But a few sentences caught my attention:
Myers, who teaches at a Minnesota liberal arts university that is proud of its status […]
But most Americans do not know even about it, let alone contemplate what it means that a teacher at a “liberal arts” university should express himself in this way.
Thus, a person who writes as Myers does is nonetheless viewed as a mild-mannered gentleman and scholar, worthy a place at a liberal arts university.
The only way I can imagine this making sense is if O’Leary thinks that a liberal arts college is a politically left-leaning school.
Denyse, if you happen to stumble upon this post, allow me to quote from a source you might trust: Conservapædia:
Liberal arts refers to the non-technical disciplines ordinarily taught as part of a baseline college education at American colleges. These include philosophy, history and English literature, and sometimes Latin, which lay the foundation for a Bachelor of Arts (B.A.) degree. As such, many American colleges are referred to as “liberal arts institutions.” Technical fields of study are common, but not included under the aegis “liberal arts.” In Europe and Canada the Liberal arts are generally called the ‘Humanities’.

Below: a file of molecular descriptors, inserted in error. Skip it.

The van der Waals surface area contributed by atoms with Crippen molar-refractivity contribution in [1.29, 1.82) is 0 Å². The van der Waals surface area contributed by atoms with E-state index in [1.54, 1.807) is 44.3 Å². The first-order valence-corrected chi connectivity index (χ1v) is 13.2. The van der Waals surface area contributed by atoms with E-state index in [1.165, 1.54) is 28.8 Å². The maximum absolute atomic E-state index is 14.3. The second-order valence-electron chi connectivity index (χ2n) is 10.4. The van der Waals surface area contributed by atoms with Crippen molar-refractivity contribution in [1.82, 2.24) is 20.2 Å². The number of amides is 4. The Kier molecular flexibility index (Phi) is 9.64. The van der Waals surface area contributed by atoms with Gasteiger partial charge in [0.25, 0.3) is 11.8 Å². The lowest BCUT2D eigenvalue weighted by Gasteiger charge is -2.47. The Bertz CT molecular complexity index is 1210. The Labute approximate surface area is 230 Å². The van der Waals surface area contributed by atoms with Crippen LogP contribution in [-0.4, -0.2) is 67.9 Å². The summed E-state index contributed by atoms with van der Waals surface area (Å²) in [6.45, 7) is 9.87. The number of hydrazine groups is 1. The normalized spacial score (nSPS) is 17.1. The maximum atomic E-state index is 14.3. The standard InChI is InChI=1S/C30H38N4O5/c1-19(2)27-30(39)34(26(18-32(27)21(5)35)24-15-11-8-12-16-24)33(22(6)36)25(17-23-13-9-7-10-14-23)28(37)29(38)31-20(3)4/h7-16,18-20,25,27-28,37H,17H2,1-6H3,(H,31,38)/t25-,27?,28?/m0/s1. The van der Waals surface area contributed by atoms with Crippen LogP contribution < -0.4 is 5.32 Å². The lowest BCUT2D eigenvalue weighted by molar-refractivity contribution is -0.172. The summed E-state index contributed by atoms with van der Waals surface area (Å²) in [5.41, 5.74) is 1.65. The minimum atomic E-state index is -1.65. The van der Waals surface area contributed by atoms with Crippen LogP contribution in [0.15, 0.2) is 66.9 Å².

The term bears no connection with the modern political ideology of liberalism, save in the classic, historical sense.